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Cooking With the Kayeems Back to School Nutrition Seminar

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Strength in Conditioning for Tuesday, August 4, 2015

With the beginning of the new school year just around the corner – along with those rushed mornings of lunch packing, homework checking, and carpooling — now is a great time to develop a nutrition strategy that will keep you and your family eating clean all year long!

Najla and Luke Kayeem have tuned healthy eating and weekly food prep into an art and are extremely passionate about sharing their tips, tricks, and ideas with the community. Join them at SICFIT Chandler on 8/13 at 7pm or at SICFIT Scottsdale on 8/14 at 6pm for their hands-on and tasty nutrition seminar, Cooking With the Kayeems!

In this class, Luke and Najla will discuss the basics of a practically paleo diet, share recipes for easy meals and snacks, offer suggestions on how to keep you and your family on track even during the busiest weeks, and much, much more! Best of all, the Kayeems will be whipping up some of their favorite dishes and snacks so you can try them for yourself! Be sure to come hungry!

We encourage you to bring the whole family, to get everyone on board with this year’s game plan for clean eating! The cost of this seminar along with the food provided is $25 for one person, $45 for two, and $75 for four. E-mail us at info@sicfitscottsdale.com or info@sicfitchandler.com to reserve your spot!

CookingSeminar

 

 

WARMUP
Partner Stretch
Band Mobility
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OLYMPIC WEIGHTLIFTING
Hang Power Clean
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STRENGTH
10-12 Push Press | 8-10 | 5-8 | 3-5 | 1-2
30 Box Ups Each Leg
30 Second Side Planks
2 Minute Walking Rest
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CONDITIONING
1k Row + 10 Push Ups
750 Meter Row + 20 Push Ups
500 Meter Row + 30 Push Ups
LIFE: 3-5 Rounds | 250 Meter Row + 10 Push Ups

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Instructor Training Program 9.0 – Continuing Education for Coaches and Gym Owners

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Strength in Conditioning for Monday, August 3, 2015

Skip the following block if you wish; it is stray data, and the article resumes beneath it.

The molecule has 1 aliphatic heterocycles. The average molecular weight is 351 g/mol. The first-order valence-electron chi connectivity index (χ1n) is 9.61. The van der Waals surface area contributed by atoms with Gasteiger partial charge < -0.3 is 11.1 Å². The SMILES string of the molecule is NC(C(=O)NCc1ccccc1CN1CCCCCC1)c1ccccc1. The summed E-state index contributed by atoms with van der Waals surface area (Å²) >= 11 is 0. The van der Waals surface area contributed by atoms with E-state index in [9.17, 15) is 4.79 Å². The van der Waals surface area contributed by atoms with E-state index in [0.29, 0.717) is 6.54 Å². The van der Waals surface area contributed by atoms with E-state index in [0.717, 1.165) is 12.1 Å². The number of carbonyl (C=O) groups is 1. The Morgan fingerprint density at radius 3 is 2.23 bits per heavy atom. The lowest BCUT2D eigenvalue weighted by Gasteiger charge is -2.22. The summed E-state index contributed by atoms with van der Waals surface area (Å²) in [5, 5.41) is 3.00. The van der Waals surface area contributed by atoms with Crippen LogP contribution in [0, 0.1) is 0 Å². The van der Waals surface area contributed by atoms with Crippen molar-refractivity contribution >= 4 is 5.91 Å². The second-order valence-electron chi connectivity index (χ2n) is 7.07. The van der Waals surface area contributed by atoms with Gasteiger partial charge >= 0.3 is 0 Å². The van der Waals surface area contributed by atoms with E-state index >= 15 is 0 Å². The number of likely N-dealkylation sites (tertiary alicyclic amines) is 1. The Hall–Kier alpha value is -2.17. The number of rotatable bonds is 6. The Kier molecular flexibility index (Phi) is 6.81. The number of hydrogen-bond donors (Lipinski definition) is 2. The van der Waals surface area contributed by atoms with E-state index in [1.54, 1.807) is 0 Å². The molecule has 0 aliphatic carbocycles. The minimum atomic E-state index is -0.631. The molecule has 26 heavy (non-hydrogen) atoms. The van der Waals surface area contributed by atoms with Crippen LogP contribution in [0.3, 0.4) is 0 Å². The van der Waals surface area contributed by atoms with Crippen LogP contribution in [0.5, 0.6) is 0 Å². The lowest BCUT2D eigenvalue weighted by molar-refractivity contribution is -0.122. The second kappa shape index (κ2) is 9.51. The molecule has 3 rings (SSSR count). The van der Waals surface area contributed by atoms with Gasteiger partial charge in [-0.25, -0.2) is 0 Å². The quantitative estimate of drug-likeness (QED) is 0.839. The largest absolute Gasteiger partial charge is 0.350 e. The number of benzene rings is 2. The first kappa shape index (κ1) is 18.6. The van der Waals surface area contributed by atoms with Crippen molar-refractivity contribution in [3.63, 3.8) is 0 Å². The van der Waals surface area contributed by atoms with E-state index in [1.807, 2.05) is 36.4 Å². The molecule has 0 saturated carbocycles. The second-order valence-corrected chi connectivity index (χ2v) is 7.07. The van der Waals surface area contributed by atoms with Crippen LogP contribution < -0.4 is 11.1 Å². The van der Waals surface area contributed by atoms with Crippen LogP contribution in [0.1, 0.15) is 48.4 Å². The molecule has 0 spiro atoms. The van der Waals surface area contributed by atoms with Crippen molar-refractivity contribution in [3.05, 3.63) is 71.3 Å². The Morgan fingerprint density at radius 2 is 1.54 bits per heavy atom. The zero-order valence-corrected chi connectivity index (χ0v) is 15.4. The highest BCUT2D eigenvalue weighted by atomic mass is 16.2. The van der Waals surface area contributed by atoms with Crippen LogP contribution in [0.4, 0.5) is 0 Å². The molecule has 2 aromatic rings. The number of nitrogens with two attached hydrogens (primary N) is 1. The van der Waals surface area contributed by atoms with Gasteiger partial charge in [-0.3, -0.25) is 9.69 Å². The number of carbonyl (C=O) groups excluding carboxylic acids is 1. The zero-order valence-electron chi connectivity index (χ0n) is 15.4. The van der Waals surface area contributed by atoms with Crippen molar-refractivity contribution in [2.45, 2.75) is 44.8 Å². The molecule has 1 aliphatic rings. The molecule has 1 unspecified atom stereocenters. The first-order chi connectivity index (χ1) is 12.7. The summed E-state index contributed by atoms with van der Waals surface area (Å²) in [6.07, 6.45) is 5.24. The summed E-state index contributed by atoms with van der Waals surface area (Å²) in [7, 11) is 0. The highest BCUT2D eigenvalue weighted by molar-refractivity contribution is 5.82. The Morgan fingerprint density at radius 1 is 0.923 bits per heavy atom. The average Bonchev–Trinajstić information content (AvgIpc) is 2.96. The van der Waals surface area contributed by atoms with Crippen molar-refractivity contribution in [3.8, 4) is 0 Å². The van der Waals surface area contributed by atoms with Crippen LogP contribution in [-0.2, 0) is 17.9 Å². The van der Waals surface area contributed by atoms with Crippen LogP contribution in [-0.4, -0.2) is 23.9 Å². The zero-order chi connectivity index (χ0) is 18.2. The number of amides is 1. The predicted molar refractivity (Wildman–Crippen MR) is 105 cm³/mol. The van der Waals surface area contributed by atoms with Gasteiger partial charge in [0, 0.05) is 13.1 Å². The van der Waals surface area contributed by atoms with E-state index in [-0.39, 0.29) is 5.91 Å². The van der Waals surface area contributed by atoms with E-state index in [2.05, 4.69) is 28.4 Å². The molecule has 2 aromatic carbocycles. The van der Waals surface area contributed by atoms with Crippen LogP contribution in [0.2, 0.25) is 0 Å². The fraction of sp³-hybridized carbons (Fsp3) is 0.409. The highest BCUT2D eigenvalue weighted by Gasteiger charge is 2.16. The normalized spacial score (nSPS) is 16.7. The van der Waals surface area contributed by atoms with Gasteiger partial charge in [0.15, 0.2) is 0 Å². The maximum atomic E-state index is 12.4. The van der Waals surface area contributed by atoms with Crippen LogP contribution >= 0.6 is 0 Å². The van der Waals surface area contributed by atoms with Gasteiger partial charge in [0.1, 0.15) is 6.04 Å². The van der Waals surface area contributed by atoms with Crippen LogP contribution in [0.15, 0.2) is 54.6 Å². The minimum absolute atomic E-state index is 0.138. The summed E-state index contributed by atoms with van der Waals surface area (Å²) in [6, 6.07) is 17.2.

Part of what it takes to be a great coach is being continually committed to refining your craft. Earning your coaching certificate is only the beginning. To be a truly impactful coach, the education process is forever.

At SICFIT Scottsdale we like to think of ourselves as a school of fitness. We are passionate about spreading the powerfully positive impacts of high quality, elite fitness training. And this weekend, we are extending this passion to our fellow coaches and gym owners as an opportunity to continue their education in our Instructor Training Program 9.0 (ITP).

In this two day intensive seminar, the pros who do it best at SICFIT will cover all aspects of grab coaching and gym ownership. Here are some of the topics that will be covered:

  • The unseen realities of coaching
  • Creating a memorable experience
  • Running a premium FUNctional FITness gym business
  • Movement coaching
  • Scaling
  • Injury prevention/management
  • Programming for various types of athletes
  • Understanding team dynamics
  • Media relations
  • Retail transactions
  • Networking
  • Marketing
  • Much more.

If you’re ready to take your coaching or gym ownership to the next level, join us this weekend for the SICFIT Instructor Training Program 9.0. To register call us at 480-922-3253!

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WARM
Barbell Work
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STRENGTH 
4 Rounds
10-12 Front Squat | 8-10 | 5-8 | 3-5| 1-2
20 Second Rest
5 Pull Ups
15 Sit Ups
20 Second Rest
20 Second Row
2 Minute Walking Rest
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STRENGTH B
3 Rounds
Single Arm Waiters Walk 40’
4×10 Leggels | Up and Down | Side to Side | Half Circles | Flexion and Extension
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CONDITIONING
12 Burpees
Small Lap Sprint
9 Burpees
Small Lap Sprint
6 Burpees
Small Lap Sprint
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Fixing the Overextended Athlete

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Strength in Conditioning for Saturday, August 1st, 2015

This blog is a follow-up on; “The Extension Intolerant Low Back” which looks at extension based low back pain.

 Treatment

 #1: Remove Extension